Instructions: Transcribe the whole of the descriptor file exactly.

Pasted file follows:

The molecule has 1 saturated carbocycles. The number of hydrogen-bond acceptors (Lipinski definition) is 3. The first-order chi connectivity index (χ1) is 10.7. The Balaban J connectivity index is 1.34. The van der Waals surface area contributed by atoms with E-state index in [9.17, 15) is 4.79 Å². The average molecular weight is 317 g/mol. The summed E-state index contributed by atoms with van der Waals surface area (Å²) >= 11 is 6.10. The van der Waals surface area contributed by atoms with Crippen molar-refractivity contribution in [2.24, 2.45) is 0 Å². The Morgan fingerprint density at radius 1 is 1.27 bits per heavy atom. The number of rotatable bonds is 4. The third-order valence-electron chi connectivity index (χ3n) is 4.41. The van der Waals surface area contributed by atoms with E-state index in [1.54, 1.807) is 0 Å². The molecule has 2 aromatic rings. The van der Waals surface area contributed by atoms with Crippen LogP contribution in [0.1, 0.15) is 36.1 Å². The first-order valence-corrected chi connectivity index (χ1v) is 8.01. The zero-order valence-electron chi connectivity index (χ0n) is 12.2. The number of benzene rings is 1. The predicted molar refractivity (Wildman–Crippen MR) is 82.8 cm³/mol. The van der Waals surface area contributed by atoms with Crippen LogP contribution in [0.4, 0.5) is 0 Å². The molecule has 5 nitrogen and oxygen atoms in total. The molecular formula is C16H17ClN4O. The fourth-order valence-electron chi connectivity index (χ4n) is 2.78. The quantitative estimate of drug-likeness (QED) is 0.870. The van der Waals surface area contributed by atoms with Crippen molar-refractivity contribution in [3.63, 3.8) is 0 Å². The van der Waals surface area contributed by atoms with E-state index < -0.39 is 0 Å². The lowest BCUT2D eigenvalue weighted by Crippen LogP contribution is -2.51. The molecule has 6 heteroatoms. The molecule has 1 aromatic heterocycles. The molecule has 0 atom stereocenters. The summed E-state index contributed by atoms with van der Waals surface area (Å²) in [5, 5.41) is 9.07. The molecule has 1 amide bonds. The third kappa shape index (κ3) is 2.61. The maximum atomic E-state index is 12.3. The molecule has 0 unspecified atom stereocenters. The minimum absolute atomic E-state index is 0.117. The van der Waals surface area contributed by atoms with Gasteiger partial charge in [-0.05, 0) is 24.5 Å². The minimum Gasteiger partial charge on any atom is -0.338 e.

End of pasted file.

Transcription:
The molecule has 1 saturated carbocycles. The number of hydrogen-bond acceptors (Lipinski definition) is 3. The first-order chi connectivity index (χ1) is 10.7. The Balaban J connectivity index is 1.34. The van der Waals surface area contributed by atoms with E-state index in [9.17, 15) is 4.79 Å². The average molecular weight is 317 g/mol. The summed E-state index contributed by atoms with van der Waals surface area (Å²) >= 11 is 6.10. The van der Waals surface area contributed by atoms with Crippen molar-refractivity contribution in [2.24, 2.45) is 0 Å². The Morgan fingerprint density at radius 1 is 1.27 bits per heavy atom. The number of rotatable bonds is 4. The third-order valence-electron chi connectivity index (χ3n) is 4.41. The van der Waals surface area contributed by atoms with E-state index in [1.54, 1.807) is 0 Å². The molecule has 2 aromatic rings. The van der Waals surface area contributed by atoms with Crippen LogP contribution in [0.1, 0.15) is 36.1 Å². The first-order valence-corrected chi connectivity index (χ1v) is 8.01. The zero-order valence-electron chi connectivity index (χ0n) is 12.2. The number of benzene rings is 1. The predicted molar refractivity (Wildman–Crippen MR) is 82.8 cm³/mol. The van der Waals surface area contributed by atoms with Crippen LogP contribution in [0.4, 0.5) is 0 Å². The molecule has 5 nitrogen and oxygen atoms in total. The molecular formula is C16H17ClN4O. The fourth-order valence-electron chi connectivity index (χ4n) is 2.78. The quantitative estimate of drug-likeness (QED) is 0.870. The van der Waals surface area contributed by atoms with Crippen molar-refractivity contribution in [3.63, 3.8) is 0 Å². The van der Waals surface area contributed by atoms with E-state index < -0.39 is 0 Å². The lowest BCUT2D eigenvalue weighted by Crippen LogP contribution is -2.51. The molecule has 6 heteroatoms. The molecule has 1 aromatic heterocycles. The molecule has 0 atom stereocenters. The summed E-state index contributed by atoms with van der Waals surface area (Å²) in [5, 5.41) is 9.07. The molecule has 1 amide bonds. The third kappa shape index (κ3) is 2.61. The maximum atomic E-state index is 12.3. The molecule has 0 unspecified atom stereocenters. The minimum absolute atomic E-state index is 0.117. The van der Waals surface area contributed by atoms with Gasteiger partial charge in [-0.05, 0) is 24.5 Å². The minimum Gasteiger partial charge on any atom is -0.338 e.